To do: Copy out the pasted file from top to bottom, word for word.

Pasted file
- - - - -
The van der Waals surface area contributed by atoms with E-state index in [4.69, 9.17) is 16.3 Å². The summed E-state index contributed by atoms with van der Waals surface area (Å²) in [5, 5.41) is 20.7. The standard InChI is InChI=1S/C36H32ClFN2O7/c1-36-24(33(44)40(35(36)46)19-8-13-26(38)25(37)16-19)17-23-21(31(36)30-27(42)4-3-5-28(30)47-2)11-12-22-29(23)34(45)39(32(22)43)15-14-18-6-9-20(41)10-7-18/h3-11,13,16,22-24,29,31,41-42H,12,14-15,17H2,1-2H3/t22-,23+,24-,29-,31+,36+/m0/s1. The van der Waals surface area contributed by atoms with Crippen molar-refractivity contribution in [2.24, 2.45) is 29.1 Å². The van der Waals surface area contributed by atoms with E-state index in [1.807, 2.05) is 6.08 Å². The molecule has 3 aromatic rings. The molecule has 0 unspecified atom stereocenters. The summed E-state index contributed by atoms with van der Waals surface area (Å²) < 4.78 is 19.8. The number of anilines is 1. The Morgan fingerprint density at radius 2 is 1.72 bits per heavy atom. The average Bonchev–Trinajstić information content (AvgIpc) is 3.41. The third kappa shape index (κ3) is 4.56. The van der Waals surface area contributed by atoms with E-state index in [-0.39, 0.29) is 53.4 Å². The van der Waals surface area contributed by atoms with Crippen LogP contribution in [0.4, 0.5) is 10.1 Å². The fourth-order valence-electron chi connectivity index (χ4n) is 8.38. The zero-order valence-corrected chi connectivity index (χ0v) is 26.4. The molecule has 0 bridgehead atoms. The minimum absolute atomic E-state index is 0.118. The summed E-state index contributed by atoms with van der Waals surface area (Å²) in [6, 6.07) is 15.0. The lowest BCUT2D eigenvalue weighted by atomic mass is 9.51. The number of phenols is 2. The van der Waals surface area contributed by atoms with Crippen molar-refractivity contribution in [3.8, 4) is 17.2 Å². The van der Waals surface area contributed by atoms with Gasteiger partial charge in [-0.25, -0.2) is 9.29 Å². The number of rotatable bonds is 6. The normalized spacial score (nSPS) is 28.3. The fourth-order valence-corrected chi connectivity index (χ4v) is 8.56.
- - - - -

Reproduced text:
The van der Waals surface area contributed by atoms with E-state index in [4.69, 9.17) is 16.3 Å². The summed E-state index contributed by atoms with van der Waals surface area (Å²) in [5, 5.41) is 20.7. The standard InChI is InChI=1S/C36H32ClFN2O7/c1-36-24(33(44)40(35(36)46)19-8-13-26(38)25(37)16-19)17-23-21(31(36)30-27(42)4-3-5-28(30)47-2)11-12-22-29(23)34(45)39(32(22)43)15-14-18-6-9-20(41)10-7-18/h3-11,13,16,22-24,29,31,41-42H,12,14-15,17H2,1-2H3/t22-,23+,24-,29-,31+,36+/m0/s1. The van der Waals surface area contributed by atoms with Crippen molar-refractivity contribution in [2.24, 2.45) is 29.1 Å². The van der Waals surface area contributed by atoms with E-state index in [1.807, 2.05) is 6.08 Å². The molecule has 3 aromatic rings. The molecule has 0 unspecified atom stereocenters. The summed E-state index contributed by atoms with van der Waals surface area (Å²) < 4.78 is 19.8. The number of anilines is 1. The Morgan fingerprint density at radius 2 is 1.72 bits per heavy atom. The average Bonchev–Trinajstić information content (AvgIpc) is 3.41. The third kappa shape index (κ3) is 4.56. The van der Waals surface area contributed by atoms with E-state index in [-0.39, 0.29) is 53.4 Å². The van der Waals surface area contributed by atoms with Crippen LogP contribution in [0.4, 0.5) is 10.1 Å². The fourth-order valence-electron chi connectivity index (χ4n) is 8.38. The zero-order valence-corrected chi connectivity index (χ0v) is 26.4. The molecule has 0 bridgehead atoms. The minimum absolute atomic E-state index is 0.118. The summed E-state index contributed by atoms with van der Waals surface area (Å²) in [6, 6.07) is 15.0. The lowest BCUT2D eigenvalue weighted by atomic mass is 9.51. The number of phenols is 2. The van der Waals surface area contributed by atoms with Crippen molar-refractivity contribution in [3.8, 4) is 17.2 Å². The van der Waals surface area contributed by atoms with Gasteiger partial charge in [-0.25, -0.2) is 9.29 Å². The number of rotatable bonds is 6. The normalized spacial score (nSPS) is 28.3. The fourth-order valence-corrected chi connectivity index (χ4v) is 8.56.